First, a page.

And when I approach the long list of emails the next day, most of them can be deleted; and few, if any, require the urgency of response that the habituated routine of checking emails insists upon.

It is up to me, I realize, not to keep falling into the traps our digital age has created. Where any of us choose to put our attention is what will ultimately create our lives. And it feels important to recognize that the minute and often unconscious practices of our daily habits are actually what shape our living.

So, in an attempt to get more conscious of my unconscious digital habits, I have downloaded an app called Moment, that tells me exactly how much I use my phone and how. Sleeping without the phone beside my bed is the next step forward; waiting to check emails until 9am another challenge I’d like to meet.

What about you? What do you do to ensure that you are not over-taken by the tyranny of your devices? Do you feel there is value in taking regular Digital Breaks?

If you could salvage just one hour a day from your phone’s demands for your attention, how might you use it? It’s a question I am asking myself; a challenge I’m both offering and accepting.

As always, I’d love to hear your comments.

And, if you liked this blog post, and would like to read others, or know when I am running a Digital Detox retreat, please sign up to my email list, where you will receive my weekly blog posts and information on the retreats and workshops that I will be holding this year CLICK HERE.

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  1. So important and a great reminder, Susannah to step away every now and then. I’m intrigued by the Moment app, yet not sure I really want to know how much time I spend looking at my phone!

  2. Kat Kinsella says:

    Firstly, if it weren’t for the old phone, I wouldn’t have seen this wonderful article and connected with you. So, I’ll pause for a moment of digital praise.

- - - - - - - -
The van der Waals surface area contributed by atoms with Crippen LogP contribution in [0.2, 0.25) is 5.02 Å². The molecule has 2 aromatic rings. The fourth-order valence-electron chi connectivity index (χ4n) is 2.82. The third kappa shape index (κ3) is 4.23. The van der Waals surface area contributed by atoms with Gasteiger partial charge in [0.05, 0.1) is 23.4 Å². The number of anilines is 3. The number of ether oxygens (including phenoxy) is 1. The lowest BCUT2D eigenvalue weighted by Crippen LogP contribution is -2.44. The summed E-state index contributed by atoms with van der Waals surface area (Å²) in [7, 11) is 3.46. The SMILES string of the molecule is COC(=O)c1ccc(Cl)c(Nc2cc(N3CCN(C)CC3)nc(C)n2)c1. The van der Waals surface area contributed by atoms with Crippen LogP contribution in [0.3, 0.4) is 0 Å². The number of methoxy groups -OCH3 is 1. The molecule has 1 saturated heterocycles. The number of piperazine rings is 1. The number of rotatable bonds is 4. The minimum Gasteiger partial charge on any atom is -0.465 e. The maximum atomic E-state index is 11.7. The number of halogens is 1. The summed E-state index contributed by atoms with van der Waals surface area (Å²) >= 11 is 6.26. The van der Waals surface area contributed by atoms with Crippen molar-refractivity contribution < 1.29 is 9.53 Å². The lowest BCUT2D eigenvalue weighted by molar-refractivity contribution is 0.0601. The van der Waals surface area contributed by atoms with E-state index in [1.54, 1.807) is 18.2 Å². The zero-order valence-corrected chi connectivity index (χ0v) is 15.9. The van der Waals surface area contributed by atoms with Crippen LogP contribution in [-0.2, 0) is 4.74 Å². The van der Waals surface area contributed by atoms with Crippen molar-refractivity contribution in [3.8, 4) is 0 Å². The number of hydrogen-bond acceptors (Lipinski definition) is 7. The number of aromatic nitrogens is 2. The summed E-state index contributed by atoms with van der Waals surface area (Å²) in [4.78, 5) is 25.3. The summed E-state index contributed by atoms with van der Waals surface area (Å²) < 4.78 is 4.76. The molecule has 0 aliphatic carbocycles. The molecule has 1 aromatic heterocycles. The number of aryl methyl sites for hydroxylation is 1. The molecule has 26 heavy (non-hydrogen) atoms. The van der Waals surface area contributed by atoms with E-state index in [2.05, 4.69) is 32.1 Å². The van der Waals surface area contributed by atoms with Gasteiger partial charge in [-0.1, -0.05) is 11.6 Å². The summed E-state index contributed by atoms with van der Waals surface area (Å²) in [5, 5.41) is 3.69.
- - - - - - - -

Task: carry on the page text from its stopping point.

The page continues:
Now, stepping away from the screen means real connection and time with those I love and those I’ve just met. And retraining my attention span. Also, if I’m not careful, I think I’ll lose skills such as reading at length and depth.

    Thanks for the beautiful, thought-provoking post.

  3. I love this post. Thankyou suzanne.The fact I read it on my iPhone in bed this morning makes it resonate even more!
    I’m going to try to spend an hour a day finishing (well… let’s be honest.. Starting… ) some of the little design projects I’ve got lined up around the house; pinned together or cut out ready for the next stage that I’ve been ‘ too busy’ to finish.. Right , let me hide this phone somewhere …

  4. I am so glad you found it useful, Yvonne; and may your design projects blossom – I’d love to hear how you get on!

  5. I love this post Susannah. I am a bit of a ‘digital snob’ and always notice the couples I see out for an evening together, but glued to their phones. Your blog has had me realise I do this but in a different way. Instead of robbing a companion of my attention, I rob myself. Every time I give my phone needless attention it is less time and space for me. And more space is what I yearn for. You’ve helped me realise I have all the space I need – I just need to claim it. Thank you.